The bill says grants are exclusively to pay employee wages, salaries and benefits based on how much the airline spent on them from April through September of last year. Loans would carry conditions, including bans on companies buying back their own stock or paying dividends. Airlines would have to avoid layoffs “to the extent practicable,” and would be required to keep at least 90% of current employment levels.
The industry will get $150 billion. That includes $100 billion for grants to hospitals, public and nonprofit health organizations and Medicare and Medicaid suppliers.
Department of Homeland Security
$45 billion for a disaster relief fund to reimburse state and local governments for medical response, community services and other safety measures. Extends federal deadline for people getting driver's licenses with enhanced security features, called REAL ID, from Oct. 1, 2020, to Sept. 30, 2021.
$31 billion. Includes $13.5 billion for states to distribute to local schools and programs, $14 billion to help universities and colleges.
$27 billion for research and development of vaccines and treatments, stockpiling medical supplies.
Includes $25 billion for public transit systems; $10 billion for publicly owned commercial airports, intended to sustain 430,000 transit jobs; $1 billion for Amtrak.
$20 billion, including $16 billion for treating veterans at VA facilities; $3 billion for temporary and mobile facilities.
Food and agriculture
$15.5 billion for food stamps; $14 billion for supporting farm income and crop prices; $9.5 billion for specific producers including specialty crops, dairy and livestock; $8.8 billion child nutrition. Money for food banks, farmers' markets.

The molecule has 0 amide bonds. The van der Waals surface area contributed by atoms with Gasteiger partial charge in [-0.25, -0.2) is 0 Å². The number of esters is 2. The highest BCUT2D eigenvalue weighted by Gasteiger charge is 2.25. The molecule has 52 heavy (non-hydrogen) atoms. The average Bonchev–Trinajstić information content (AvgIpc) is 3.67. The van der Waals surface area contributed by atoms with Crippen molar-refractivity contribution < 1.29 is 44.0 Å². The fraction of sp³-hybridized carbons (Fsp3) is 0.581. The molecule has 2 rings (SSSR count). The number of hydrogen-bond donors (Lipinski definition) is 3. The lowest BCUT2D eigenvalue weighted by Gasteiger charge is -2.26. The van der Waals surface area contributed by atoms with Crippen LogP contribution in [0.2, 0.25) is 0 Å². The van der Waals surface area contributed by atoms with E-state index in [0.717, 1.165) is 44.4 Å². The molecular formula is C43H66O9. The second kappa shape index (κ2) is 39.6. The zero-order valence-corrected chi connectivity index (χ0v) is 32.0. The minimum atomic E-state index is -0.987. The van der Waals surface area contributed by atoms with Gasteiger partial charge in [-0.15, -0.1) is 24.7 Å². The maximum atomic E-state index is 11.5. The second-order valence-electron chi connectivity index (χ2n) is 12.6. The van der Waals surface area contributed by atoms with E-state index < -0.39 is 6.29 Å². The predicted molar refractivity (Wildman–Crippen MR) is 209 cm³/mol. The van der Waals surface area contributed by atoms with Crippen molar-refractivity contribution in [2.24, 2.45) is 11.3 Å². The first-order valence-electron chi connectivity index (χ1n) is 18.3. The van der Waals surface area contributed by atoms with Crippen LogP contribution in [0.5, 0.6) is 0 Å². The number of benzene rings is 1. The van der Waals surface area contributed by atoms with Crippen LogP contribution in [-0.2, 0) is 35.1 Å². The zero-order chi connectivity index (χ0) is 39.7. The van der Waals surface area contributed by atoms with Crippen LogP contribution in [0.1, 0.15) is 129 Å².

$10.5 billion for Defense Department, including $1.5 billion to nearly triple the 4,300 beds currently in military hospitals; $1.4 billion for states to deploy up to 20,000 members of National Guard for six months; $1 billion under Defense Production Act to help private industry boost production of medical gear. Money cannot be used to build Trump's proposed wall along the Mexican border.
Includes $3.5 billion in grants for child care and early education programs; $1 billion in grants to help communities address local economic problems; $900 million in heating, cooling aid for low-income families; $750 million for extra staffing for Head Start programs.
Economic aid to communities
$5 billion in Community Development Block Grants to help state and local governments expand health facilities, child care centers, food banks and senior services; $4 billion in assistance for homeless people; $3 billion for low-income renters; $1.5 billion to help communities rebuild local industries including tourism, industry supply chains, business loans; $300 million for fishing industry.
Native American communities
$2 billion for health care, equipment schools and other needs.
$1.1 billion, including $324 million to evacuate Americans and diplomats overseas; $350 million to help refugees; $258 million in international disaster aid; $88 million for the Peace Corps to evacuate its volunteers abroad.
$400 million to help states prepare for 2020 elections with steps including expanded vote by mail, additional polling locations.
$150 million for federal grants to state and local arts and humanities programs; $75 million for Corporation for Public Broadcasting; $25 million for Washington, D.C., Kennedy Center for the Performing Arts.
$93 million, including $25 million for the House and $10 million for the smaller Senate for teleworking and other costs; $25 million for cleaning the Capitol and congressional office buildings.